cd $TWISTER_HOME/bin 
      ./twister.sh mkdir kmeans
    • Distribute partitioned input files:
      cd $TWISTER_HOME/bin 
      ./twister.sh put $TWISTER_HOME/samples/kmeans/input kmeans
    • Create partition file:
      cd $TWISTER_HOME/bin 
      ./create_partition_file.sh kmeans kmeans_ $TWISTER_HOME/samples/kmeans/bin/kmeans.pf
    • Execute Twister-Kmeans application:
      cd $TWISTER_HOME/samples/kmeans/bin 
      ./run_kmeans.sh $TWISTER_HOME/samples/kmeans/bin/init_clusters.txt 8 $TWISTER_HOME/samples/kmeans/bin/kmeans.pf

3. Development Guide for Twister-Kmeans

The following sections illustrate how to write kmeans application with Twister MapReduce framework. The kmeans application is little more complex than the Word Count application. It requires multiple iterations during MapReduce computation. Also, it employs both constant data and variable data during the iterations. Here we describe how to write iterative MapReduce application with Twister API and configure static/dynamic data in Twister.

Each map task in the Twister-Kmeans application gets a set of 3D data points. These data points does not change over the course of iterations and Map tasks access them in each iteration. Invariant nature of this data mark them as static in Twister. Thus, particular points are loaded only once for the entire execution. The cluster centers computed in each iteration are dynamic data as they tend to change over iterations. Also, the calculated cluster centers of a particular iteration serve as the input for the next iteration if they don't meet the satisfiable conditions.

  1. Prerequisites
    • Experience with Java or similar Object Oriented Programming language.
    • Knowledge on MapReduce programming model.

  2. Related Code Files

    The source code for Twister-Kmeans is located in $TWISTER_HOME/samples/kmeans/src . The following source files are analysed in the latter sections.

    • cgl.imr.samples.kmeans.KMeansClustering.java
    • cgl.imr.samples.kmeans.KMeansMapTask.java
  3. Code Analysis
    1. Implementing the kmeans clustering (cgl.imr.samples.kmeans.KMeansClustering.java)
                      jobConf jobConf = new JobConf("kmeans-map-reduce");
                      jobConf.setMapperClass(KMeansMapTask.class);
                      jobConf.setReducerClass(KMeansReduceTask.class);
                      jobConf.setCombinerClass(KMeansCombiner.class);
                      jobConf.setNumMapTasks(numMapTasks);
                      jobConf.setNumReduceTasks(numReducers);
      
                      TwisterDriver driver = new TwisterDriver(jobConf);
                      driver.configureMaps(partitionFile);
      
                      double totalError = 0;
                      int loopCount = 0;
                      TwisterMonitor monitor = null;
      
                      boolean complete = false;
                      for (loopCount = 0; loopCount < MAX_LOOPS; loopCount++) {
                          monitor = driver.runMapReduceBCast(cData);
                          monitor.monitorTillCompletion();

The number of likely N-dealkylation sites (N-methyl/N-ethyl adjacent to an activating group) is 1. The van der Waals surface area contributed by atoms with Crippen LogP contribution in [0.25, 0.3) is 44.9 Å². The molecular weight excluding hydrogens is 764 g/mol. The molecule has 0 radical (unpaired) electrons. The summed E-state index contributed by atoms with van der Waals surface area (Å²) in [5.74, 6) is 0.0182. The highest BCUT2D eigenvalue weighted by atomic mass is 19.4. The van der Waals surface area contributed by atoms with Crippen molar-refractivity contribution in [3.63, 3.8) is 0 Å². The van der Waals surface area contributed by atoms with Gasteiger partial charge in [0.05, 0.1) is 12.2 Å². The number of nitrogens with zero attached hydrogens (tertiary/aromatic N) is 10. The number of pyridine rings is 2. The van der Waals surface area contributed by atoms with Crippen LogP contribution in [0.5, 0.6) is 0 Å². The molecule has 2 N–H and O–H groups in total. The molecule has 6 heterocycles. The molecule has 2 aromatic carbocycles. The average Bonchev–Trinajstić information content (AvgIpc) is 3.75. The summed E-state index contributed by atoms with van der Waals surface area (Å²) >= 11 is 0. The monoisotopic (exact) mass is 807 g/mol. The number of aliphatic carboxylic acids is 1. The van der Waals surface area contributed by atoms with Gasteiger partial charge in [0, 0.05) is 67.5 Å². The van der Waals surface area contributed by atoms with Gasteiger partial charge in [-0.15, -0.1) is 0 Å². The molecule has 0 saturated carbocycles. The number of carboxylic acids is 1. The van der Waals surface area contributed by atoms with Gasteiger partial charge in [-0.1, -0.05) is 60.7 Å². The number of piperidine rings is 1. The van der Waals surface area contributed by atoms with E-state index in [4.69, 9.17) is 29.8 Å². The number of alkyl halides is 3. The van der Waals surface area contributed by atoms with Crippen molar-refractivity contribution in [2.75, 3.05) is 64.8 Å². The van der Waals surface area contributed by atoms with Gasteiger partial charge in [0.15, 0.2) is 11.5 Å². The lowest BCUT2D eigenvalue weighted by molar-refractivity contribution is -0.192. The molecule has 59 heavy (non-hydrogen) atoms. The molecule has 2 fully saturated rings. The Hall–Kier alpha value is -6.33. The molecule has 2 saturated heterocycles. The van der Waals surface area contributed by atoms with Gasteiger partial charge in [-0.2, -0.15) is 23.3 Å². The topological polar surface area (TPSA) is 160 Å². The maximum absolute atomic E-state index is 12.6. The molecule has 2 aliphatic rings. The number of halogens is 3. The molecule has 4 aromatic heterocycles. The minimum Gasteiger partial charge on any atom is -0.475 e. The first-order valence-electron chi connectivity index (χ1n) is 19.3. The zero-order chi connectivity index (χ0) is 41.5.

DoubleVectorData newCData = ((KMeansCombiner) driver.getCurrentCombiner()).getResults();
                          totalError = getError(cData, newCData);
                          cData = newCData;
                          if (totalError < THRESHOLD) {
                              complete = true;
                              break;
                          }
                      } //for
                      
      Line 1-6:
      Configures JobConf object for MapReduce computation.
      Line 8:
      Declares a TwisterDriver object.
      Line 9:
      Line 9 assigns the partition file that is used to configure the static data for the map tasks.
      Line 16 and 22:
      Define the test condition in the for loop. The kmeans application conducts iterative MapReduce computation till the test condition is true.
      Line 17:
      uses the driver to run MapReduce computation. The DoubleVectorData object cData is the new centroid data points, which are required to send to all the map tasks in each iteration. It is the dynamic data that we mentioned previously. Here we use the runMapReduceBCast() API to broadcast the dynamic data across computes nodes. Currently, Twister provides three methods to sponsor the MapReduce computation.
      1. runMapReduceBCast(Value val)
      2. runMapReduce(List<KeyValuePair> pairs)
        It divides the key vale pairs into several groups so that each Map task can handle a sub group of key values pairs. You can use this
      3. runMapReduce()
        This method does not scatter any variable data to map tasks. The map tasks may only handle the static data read from local disk. We have used this method in Twister-Kmeans
    2. Implementing the map task segment (cgl.imr.samples.kmeans.KMeansMapTask.java)
                          public void configure(JobConf jobConf, MapperConf mapConf) throws TwisterException {
                              this.vectorData = new DoubleVectorData();
                              this.fileData = (FileData) mapConf.getDataPartition();
                              try {
                                  vectorData.loadDataFromTextFile(fileData.getFileName());
                              } catch (Exception e) {
                                  throw new TwisterException(e); 
                              }
                          } //configure
                      
      Line 2:
      Declares the DoubleVectorData object vectorData, which is used to store the static data.
      Line 3:
      The fileData object obtains the information of one partitioned file. The map task can access that file from the local disk.
      Line 5:
      The vectorData object loads the values from the partitioned file which belongs to this map task.

      Note. The programmer need to implement the serialization support for the data types that are used to transfer data between compute nodes. The DoubleVectorData class is a pre-defined serializable data type in Twister. If a custom data type is necessary, the programmer can implement the cgl.imr.base.Value interface in Twister.